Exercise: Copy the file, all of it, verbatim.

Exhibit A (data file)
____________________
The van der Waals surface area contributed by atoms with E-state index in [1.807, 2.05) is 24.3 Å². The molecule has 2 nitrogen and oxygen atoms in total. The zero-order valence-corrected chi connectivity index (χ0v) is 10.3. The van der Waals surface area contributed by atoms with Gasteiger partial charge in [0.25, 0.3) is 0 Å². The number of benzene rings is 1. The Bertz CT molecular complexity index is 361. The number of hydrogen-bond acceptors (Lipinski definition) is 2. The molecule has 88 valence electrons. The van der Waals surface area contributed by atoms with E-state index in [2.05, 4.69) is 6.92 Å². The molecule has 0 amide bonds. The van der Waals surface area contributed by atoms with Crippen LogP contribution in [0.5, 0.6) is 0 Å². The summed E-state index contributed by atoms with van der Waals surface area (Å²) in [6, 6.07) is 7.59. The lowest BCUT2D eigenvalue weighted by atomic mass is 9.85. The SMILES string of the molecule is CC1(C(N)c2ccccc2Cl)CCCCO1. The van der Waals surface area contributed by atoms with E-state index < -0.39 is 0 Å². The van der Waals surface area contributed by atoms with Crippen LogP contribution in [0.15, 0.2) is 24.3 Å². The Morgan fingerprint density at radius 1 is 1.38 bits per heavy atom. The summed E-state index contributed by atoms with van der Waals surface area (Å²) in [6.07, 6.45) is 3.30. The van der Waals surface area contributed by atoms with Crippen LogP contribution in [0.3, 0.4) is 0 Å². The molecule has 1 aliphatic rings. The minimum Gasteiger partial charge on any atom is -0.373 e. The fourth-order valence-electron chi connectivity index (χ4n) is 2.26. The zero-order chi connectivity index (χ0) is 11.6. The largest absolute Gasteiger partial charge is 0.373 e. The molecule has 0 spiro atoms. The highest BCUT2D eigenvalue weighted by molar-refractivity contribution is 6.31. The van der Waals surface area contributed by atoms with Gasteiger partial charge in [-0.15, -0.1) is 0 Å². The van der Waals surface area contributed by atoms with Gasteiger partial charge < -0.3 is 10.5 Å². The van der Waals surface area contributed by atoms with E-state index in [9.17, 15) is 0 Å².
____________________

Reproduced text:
The van der Waals surface area contributed by atoms with E-state index in [1.807, 2.05) is 24.3 Å². The molecule has 2 nitrogen and oxygen atoms in total. The zero-order valence-corrected chi connectivity index (χ0v) is 10.3. The van der Waals surface area contributed by atoms with Gasteiger partial charge in [0.25, 0.3) is 0 Å². The number of benzene rings is 1. The Bertz CT molecular complexity index is 361. The number of hydrogen-bond acceptors (Lipinski definition) is 2. The molecule has 88 valence electrons. The van der Waals surface area contributed by atoms with E-state index in [2.05, 4.69) is 6.92 Å². The molecule has 0 amide bonds. The van der Waals surface area contributed by atoms with Crippen LogP contribution in [0.5, 0.6) is 0 Å². The summed E-state index contributed by atoms with van der Waals surface area (Å²) in [6, 6.07) is 7.59. The lowest BCUT2D eigenvalue weighted by atomic mass is 9.85. The SMILES string of the molecule is CC1(C(N)c2ccccc2Cl)CCCCO1. The van der Waals surface area contributed by atoms with E-state index < -0.39 is 0 Å². The van der Waals surface area contributed by atoms with Crippen LogP contribution in [0.15, 0.2) is 24.3 Å². The Morgan fingerprint density at radius 1 is 1.38 bits per heavy atom. The summed E-state index contributed by atoms with van der Waals surface area (Å²) in [6.07, 6.45) is 3.30. The van der Waals surface area contributed by atoms with Crippen LogP contribution in [0.3, 0.4) is 0 Å². The molecule has 1 aliphatic rings. The minimum Gasteiger partial charge on any atom is -0.373 e. The fourth-order valence-electron chi connectivity index (χ4n) is 2.26. The zero-order chi connectivity index (χ0) is 11.6. The largest absolute Gasteiger partial charge is 0.373 e. The molecule has 0 spiro atoms. The highest BCUT2D eigenvalue weighted by molar-refractivity contribution is 6.31. The van der Waals surface area contributed by atoms with Gasteiger partial charge in [-0.15, -0.1) is 0 Å². The van der Waals surface area contributed by atoms with Gasteiger partial charge < -0.3 is 10.5 Å². The van der Waals surface area contributed by atoms with E-state index in [9.17, 15) is 0 Å².